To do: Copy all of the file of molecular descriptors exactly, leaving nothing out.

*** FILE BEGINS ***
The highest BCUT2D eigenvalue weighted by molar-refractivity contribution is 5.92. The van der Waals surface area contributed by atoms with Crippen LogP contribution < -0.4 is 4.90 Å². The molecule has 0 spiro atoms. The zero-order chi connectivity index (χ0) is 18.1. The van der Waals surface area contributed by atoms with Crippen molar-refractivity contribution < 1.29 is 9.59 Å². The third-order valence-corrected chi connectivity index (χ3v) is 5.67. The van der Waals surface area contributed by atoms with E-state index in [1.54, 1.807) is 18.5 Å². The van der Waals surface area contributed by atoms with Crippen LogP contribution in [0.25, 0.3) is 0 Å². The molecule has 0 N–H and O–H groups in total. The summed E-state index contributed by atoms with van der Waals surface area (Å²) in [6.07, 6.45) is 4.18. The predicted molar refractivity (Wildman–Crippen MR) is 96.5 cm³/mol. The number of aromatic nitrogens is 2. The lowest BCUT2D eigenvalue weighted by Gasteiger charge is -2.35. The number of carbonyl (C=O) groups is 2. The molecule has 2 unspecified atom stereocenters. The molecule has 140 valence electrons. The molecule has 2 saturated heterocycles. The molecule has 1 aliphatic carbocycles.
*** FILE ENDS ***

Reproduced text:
The highest BCUT2D eigenvalue weighted by molar-refractivity contribution is 5.92. The van der Waals surface area contributed by atoms with Crippen LogP contribution < -0.4 is 4.90 Å². The molecule has 0 spiro atoms. The zero-order chi connectivity index (χ0) is 18.1. The van der Waals surface area contributed by atoms with Crippen molar-refractivity contribution < 1.29 is 9.59 Å². The third-order valence-corrected chi connectivity index (χ3v) is 5.67. The van der Waals surface area contributed by atoms with E-state index in [1.54, 1.807) is 18.5 Å². The van der Waals surface area contributed by atoms with Crippen LogP contribution in [0.25, 0.3) is 0 Å². The molecule has 0 N–H and O–H groups in total. The summed E-state index contributed by atoms with van der Waals surface area (Å²) in [6.07, 6.45) is 4.18. The predicted molar refractivity (Wildman–Crippen MR) is 96.5 cm³/mol. The number of aromatic nitrogens is 2. The lowest BCUT2D eigenvalue weighted by Gasteiger charge is -2.35. The number of carbonyl (C=O) groups is 2. The molecule has 2 unspecified atom stereocenters. The molecule has 140 valence electrons. The molecule has 2 saturated heterocycles. The molecule has 1 aliphatic carbocycles.